By Alice Askins, Education Coordinator at Rose Hill Mansion
Scheherezade and the Golden Slave from the Ballets Russes production of Scheherezade.
During the 1910s and 20s the dance world was in ferment. In 1909 the Russian impresario Serge Diaghilev brought a new kind of ballet to Europe and the
United States with the debut of the Ballets Russes. The troupe was noted for the high standard of
its dancers, who were classically trained at the great Imperial schools in Paris Moscow and .
Their superior dancing enthralled St. Petersburg
Diaghilev developed a more complicated form of ballet, with showy and exotic elements intended to expand its appeal. He liked to tell his artists, “Astonish me.” He also encouraged exciting artistic collaborations among gifted young choreographers, composers, designers, and dancers. Works were commissioned from Stravinsky, Debussy, Picasso, Matisse, and Coco Chanel.
|Set for Scheherezade created by artist Leon Bakst|
Many of Diaghilev’s dancers went on to found ballet traditions in the
George Balanchine, for example, created dances for the New York City
Ballet. Others took the dance experience
to smaller cities with smaller troupes.
In 1921, one such company came to . The Daily
Times reported on May 31, 1921: Geneva
BALLET RUSSE AT SMITH OPERA HOUSE
The Ballet Russe will be seen for the first time at
Friday evening, June 10th. On that
occasion the magic of art for a fleeting hour wilI transform the Smith Opera House
into the Royal Opera of an earlier Geneva Petrograd. Present and former members of the Pavlowa Ballet
will contribute to the Soiree de Danse.
These include such prominent artists as Mlle. Talma, Mlle. Saxova, Mlle.
Sheffield, Mlle. Verina, M. Nicholoff and M. Gardner . . . The programme will be
given under the auspices of the Hobart Centennial Fund Committee, the proceeds
being devoted to the . . . Fund. The
occasion will signalize the initial appearance here of Pavlowa’s
associates. The performance will be invested
with the delicate grace of Pavlowa and the elusive charm of Schischinska. [Pavlova and Kschessinskaya
both danced in the Ballets Russes, and Pavlova later toured with her own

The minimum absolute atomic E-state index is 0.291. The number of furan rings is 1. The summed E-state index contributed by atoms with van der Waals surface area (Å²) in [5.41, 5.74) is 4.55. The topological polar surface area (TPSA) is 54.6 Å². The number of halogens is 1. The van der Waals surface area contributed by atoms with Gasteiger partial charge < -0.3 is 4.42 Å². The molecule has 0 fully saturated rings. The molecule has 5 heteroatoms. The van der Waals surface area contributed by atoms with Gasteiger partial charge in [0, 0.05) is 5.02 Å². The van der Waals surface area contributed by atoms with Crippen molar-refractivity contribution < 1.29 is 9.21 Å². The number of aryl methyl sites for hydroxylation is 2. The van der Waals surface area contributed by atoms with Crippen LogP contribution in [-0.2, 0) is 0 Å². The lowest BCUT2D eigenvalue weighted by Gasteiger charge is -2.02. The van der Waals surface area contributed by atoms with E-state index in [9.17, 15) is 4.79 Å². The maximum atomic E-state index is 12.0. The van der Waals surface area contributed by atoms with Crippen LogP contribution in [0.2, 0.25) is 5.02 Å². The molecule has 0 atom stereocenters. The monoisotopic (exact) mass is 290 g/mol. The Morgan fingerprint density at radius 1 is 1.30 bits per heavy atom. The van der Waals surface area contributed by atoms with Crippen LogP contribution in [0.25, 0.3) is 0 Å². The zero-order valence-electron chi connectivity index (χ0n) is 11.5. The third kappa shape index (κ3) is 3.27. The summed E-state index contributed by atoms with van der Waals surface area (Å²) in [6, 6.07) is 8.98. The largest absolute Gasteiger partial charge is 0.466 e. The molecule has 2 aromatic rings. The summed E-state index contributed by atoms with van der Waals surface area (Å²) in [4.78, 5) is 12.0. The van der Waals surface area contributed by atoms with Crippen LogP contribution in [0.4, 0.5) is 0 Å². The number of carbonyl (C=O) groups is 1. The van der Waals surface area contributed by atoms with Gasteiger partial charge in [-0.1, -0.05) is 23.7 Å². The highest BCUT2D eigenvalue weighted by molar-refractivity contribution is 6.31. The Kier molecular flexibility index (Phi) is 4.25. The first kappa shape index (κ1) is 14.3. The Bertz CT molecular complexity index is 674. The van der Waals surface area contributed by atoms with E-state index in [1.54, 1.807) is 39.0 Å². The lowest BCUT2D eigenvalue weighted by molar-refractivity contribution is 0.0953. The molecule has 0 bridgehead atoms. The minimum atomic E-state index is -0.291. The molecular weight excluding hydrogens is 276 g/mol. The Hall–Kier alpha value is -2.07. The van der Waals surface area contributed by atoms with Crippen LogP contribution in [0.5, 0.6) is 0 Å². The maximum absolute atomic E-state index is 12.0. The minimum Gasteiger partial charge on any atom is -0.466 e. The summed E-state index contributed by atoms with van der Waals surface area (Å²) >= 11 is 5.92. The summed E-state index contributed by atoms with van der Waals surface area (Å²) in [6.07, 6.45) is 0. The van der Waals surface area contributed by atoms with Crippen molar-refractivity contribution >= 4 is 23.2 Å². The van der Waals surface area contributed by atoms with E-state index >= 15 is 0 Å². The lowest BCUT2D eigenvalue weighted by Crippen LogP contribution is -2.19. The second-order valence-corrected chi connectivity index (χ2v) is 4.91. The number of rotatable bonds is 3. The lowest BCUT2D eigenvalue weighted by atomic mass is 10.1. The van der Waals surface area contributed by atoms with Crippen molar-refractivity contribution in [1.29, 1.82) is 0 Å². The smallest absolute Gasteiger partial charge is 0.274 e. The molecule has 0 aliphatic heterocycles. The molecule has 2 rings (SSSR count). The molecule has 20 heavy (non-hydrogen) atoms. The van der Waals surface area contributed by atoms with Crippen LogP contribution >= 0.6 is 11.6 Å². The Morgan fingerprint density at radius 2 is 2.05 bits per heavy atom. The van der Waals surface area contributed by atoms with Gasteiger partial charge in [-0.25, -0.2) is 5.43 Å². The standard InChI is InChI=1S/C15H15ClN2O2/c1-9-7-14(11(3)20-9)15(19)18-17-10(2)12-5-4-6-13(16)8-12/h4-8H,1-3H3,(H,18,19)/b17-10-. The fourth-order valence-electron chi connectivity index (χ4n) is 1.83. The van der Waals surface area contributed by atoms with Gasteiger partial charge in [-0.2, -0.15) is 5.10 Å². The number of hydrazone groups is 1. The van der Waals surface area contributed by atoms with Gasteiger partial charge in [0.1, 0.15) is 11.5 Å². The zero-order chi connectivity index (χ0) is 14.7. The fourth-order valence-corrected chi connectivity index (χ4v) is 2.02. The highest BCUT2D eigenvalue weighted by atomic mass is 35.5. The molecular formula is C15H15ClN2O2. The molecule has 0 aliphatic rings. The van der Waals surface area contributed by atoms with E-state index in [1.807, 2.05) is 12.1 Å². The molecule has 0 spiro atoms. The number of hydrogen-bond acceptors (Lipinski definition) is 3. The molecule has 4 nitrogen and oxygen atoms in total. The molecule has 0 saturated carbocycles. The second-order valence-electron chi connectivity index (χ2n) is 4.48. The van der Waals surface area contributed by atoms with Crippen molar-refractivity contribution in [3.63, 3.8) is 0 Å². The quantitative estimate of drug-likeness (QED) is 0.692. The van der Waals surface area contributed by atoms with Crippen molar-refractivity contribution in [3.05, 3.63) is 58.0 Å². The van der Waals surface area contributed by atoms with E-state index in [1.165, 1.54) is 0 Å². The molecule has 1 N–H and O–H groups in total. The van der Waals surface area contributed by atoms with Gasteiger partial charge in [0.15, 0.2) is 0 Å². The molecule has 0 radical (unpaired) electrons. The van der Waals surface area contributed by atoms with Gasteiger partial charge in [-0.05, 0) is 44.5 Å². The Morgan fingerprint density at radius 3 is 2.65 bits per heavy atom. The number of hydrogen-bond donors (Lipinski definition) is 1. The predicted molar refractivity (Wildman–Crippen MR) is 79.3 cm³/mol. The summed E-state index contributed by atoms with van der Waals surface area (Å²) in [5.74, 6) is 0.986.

The engagement is for a single evening only. Preceding the box office sale, tickets may be had at the Hotel Seneca and at Foster’s Book Store.
The Daily Times reported that the performance itself was “most pleasing,” and gave credit to Nester for the appearance of the troupe in
The Ballet Russe was new to
and most entrancingly diverting. . . Advance notices . . . had quite modestly kept
Mr. Nester's connection with the whole venture in the background, but no sooner
had the first curtain risen than the evidences of his clever handwork came into
view and the audience . . . realize[d] that it was he who had
conceived and carried out the ballet . . . Geneva
The scenery and the costumes were designed by Mr. Nester and, as regards the scenery, some of the smaller portions . . . were even executed by his hand. The scenery . . . made a rich and picturesque setting for the various dances, and the costumlngs [sic] were daringly original, in colors that pleased the eye, harmonized with each other and with the stage settings and . . . were most artistic. The costumes were made by Mlle. Talma and M. Gardner from the color plate designs furnished by Mr. Nester.
. . . Each dance was a picture, a poem, a song, a dramatic interlude, a dream, a harmony in poetic motion, graceful rhythm and beautiful colorings. None but an artist of deep feeling could have carried out so perfect a conception.
Between the divisions of the program there was a demand from the audience for "Nester! Nester!” and Mr. Nester was finally obliged to come before the curtain, where he gracefully thanked the audience for the cordial support given him.
Nester had further plans for dance in his home town. The Daily Times reported in September 1921 that Nester:
Plans to Build Greek Theater
The production of the "Ballet Russe" at the Smith Opera House . . . is part of a plan that Mr. Nester has long entertained for the advancement of dancing art in his home city. . . . he has been planning for several years to construct an open air theater on the grounds to rear of his residency . . . in
South Main street. The grounds on the lake front of the estate
provide the natural slope to make an ideal location for such a theater. Mr. Nester is contemplating a theater
inspired by his own sketches of classical ruins . . . When this theater is completed, which
will other distinguished artists who will quicken
the interests of the people of the city in the best of terpsichorean, chore[o]graphic
and dramatic art. . . .
As far as we know, the outdoor theater was never built. Perhaps Nester decided against it when he realized that an open air theater could be used only half the year in
|Unidentified dancers from the Nestor Family files at the Geneva Historical Society.|